And it was a moment like I have never experienced because I believe so strongly that above all, we've got to stand up for our democracy. And that means looking at every part of this for who is responsible and how we change things. And so when I stood on that stage and looked up at the sky, I thought, OK, this is our moment to start again. And for me, this piece of the competition policy and the fact that we don't want to have our give away our democracy to a bunch of tech companies, no matter how successful they are, it's worth doing everything just to do that, because I firmly believe in our democracy.


And for too long we've just conceded that we haven't given people what they need to be able to make those decisions. And a lot of that has to do with lies that are spreading online and you just can't deny that anymore.


I have one last question. I thought your book is called Antitrust. And now Secretary Pete Mutagens wrote a book called Trust. Are you guys ever going to agree on it? No. We actually spent last weekend together. Chaston was out of town helping his parents and my husband was in Minnesota. Pete and I are good friends. People don't understand this. You can be rivals on the debate stage and be friends. I hung out with the dogs. We went on a long walk and he's really doing well.


And yes, the final hilarity is he wrote a book called Trust and I wrote a book called Antitrust. So we didn't even know we were doing it. But there we are. The rivalry never stops. So it was one of my favorite parts was you debating each other because it was sort of Midwest nice, but not really, which was kind of a I don't believe it was nice necessarily. Exactly. We were just making their points. Yeah, I get that.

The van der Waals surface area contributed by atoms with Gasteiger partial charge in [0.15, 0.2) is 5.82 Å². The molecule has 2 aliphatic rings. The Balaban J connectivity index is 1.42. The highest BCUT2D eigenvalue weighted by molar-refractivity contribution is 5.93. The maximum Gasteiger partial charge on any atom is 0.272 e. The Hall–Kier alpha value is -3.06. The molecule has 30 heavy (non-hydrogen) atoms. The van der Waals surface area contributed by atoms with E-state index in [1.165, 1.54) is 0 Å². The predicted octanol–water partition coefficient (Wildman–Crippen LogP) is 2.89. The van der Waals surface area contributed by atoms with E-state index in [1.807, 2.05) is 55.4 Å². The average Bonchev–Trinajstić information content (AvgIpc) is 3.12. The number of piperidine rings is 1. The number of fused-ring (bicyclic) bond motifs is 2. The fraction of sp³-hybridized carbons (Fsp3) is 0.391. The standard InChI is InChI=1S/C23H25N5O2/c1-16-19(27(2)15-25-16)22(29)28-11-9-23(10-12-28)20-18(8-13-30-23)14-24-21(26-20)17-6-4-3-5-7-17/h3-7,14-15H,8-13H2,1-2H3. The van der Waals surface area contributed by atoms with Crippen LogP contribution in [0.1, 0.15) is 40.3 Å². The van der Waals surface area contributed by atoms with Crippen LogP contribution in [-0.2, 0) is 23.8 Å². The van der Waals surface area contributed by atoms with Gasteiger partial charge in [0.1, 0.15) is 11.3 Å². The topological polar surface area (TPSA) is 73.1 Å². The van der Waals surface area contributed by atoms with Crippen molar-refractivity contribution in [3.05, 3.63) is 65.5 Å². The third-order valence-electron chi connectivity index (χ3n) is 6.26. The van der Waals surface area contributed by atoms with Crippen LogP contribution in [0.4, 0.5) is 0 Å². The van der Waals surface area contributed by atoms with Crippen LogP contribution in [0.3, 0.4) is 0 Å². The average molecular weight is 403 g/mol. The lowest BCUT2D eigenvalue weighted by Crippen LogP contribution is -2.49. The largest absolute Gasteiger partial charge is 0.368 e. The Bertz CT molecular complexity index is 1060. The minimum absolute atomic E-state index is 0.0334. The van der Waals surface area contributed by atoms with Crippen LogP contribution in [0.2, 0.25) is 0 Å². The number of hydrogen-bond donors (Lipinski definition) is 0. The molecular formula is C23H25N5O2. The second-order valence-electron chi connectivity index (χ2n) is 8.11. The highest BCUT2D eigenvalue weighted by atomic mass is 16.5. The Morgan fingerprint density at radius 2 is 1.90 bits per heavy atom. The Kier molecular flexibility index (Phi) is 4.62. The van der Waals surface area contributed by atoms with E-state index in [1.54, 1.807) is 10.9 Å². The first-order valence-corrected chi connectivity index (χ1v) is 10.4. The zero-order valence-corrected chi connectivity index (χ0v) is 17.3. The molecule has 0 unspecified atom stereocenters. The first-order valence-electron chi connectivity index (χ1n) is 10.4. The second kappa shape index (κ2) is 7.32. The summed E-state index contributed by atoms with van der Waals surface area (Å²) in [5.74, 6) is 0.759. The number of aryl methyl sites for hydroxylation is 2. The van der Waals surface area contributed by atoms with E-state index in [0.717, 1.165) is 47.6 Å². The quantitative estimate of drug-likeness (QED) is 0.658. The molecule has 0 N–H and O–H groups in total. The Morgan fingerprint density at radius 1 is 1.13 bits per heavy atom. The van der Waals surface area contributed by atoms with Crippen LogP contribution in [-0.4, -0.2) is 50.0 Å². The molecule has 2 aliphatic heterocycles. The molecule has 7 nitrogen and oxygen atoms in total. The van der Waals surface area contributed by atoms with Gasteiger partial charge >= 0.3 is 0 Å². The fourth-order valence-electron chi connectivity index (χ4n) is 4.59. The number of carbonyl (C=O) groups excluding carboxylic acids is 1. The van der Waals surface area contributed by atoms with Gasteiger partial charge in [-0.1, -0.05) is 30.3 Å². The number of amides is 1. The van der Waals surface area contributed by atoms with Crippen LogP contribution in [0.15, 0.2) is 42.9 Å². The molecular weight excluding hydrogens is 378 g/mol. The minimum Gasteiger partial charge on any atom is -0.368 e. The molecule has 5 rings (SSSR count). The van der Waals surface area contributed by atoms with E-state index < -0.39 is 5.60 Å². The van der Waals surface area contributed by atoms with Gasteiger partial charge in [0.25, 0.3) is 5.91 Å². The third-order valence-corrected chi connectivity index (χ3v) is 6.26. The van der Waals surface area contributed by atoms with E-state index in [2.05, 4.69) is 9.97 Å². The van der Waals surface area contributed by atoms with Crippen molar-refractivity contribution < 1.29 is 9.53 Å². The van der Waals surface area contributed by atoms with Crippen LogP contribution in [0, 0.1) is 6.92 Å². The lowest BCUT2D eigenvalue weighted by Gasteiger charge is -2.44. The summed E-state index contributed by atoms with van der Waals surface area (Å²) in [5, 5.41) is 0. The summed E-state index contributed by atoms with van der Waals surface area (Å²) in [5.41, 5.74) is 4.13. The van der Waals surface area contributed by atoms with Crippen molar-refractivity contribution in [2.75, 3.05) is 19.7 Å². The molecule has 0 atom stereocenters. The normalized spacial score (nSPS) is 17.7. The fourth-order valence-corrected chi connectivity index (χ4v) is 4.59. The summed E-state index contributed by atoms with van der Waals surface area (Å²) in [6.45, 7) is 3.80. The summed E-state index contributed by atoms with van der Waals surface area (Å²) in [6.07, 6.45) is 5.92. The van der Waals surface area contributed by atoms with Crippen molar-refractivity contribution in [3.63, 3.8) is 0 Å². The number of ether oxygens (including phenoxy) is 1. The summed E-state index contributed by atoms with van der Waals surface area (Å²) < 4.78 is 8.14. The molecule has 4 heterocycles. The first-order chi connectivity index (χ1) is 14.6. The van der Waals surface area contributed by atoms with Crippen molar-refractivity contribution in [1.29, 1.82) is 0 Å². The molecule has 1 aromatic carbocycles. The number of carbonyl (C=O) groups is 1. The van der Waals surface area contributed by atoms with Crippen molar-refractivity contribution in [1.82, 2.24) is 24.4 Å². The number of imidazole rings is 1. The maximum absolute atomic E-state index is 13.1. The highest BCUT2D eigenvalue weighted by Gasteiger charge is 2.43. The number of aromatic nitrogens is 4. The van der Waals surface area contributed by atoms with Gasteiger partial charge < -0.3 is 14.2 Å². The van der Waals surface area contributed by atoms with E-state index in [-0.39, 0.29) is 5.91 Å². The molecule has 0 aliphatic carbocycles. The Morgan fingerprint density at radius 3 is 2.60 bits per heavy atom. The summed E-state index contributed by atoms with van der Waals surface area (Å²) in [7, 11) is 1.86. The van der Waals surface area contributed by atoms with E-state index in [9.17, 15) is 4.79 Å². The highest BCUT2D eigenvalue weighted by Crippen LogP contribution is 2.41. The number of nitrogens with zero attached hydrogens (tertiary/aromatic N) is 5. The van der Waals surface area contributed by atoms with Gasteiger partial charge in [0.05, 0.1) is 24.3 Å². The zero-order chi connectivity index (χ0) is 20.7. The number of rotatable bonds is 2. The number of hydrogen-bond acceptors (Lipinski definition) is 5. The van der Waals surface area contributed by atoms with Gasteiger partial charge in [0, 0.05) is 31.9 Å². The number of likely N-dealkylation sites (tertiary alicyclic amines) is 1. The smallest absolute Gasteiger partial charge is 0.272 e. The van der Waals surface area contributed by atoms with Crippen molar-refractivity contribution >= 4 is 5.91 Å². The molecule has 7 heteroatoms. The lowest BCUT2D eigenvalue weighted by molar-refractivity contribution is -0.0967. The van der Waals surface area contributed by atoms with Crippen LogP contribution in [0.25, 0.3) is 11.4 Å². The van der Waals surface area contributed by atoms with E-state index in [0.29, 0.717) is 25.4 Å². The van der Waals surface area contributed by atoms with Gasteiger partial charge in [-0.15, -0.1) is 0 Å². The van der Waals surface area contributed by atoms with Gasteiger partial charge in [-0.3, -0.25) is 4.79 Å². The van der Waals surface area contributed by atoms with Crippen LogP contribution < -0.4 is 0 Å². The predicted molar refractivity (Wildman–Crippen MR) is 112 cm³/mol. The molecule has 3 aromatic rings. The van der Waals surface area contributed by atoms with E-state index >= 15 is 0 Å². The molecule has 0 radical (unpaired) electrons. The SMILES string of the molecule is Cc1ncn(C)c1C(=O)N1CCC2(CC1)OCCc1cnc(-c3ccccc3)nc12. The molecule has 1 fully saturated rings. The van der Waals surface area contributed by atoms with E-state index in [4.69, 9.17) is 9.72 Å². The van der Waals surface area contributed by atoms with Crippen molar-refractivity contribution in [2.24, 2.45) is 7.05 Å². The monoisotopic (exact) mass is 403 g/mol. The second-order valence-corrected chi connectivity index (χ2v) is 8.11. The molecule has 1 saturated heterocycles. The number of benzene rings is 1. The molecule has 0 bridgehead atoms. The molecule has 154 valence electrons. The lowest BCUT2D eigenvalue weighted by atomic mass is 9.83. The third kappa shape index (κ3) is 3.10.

And I really appreciate it. I think the book is great and I promise I will not kill any dogs, but it's just OK. All right. All right. Thank you, Senator Claverton. Thanks for the time. Thank you so much, Kara.


Hsueh is a production of New York Times opinion, it's produced by name Marasa, Plagne, Shick, Tibble Urbani, Matt Quong and Daphne Chen, edited by name Marasa and Paul Asuman with original music by Isaac Jones, mixing by Eric Gomes and fact checking by Kate Sinclair and Michelle Harris. Special thanks to Shannon, Busta and Larry Higa.


If you're in a podcast app already, you know how to get your podcast. So follow this one. If you're listening on the Times website and want to get each new episode of Hsueh delivered to you with an invitation to Budha, Gege and Amy Klobuchar is next BFP hangout. Download any podcast app and search for Hsueh and follow the show we release every Monday and Thursday.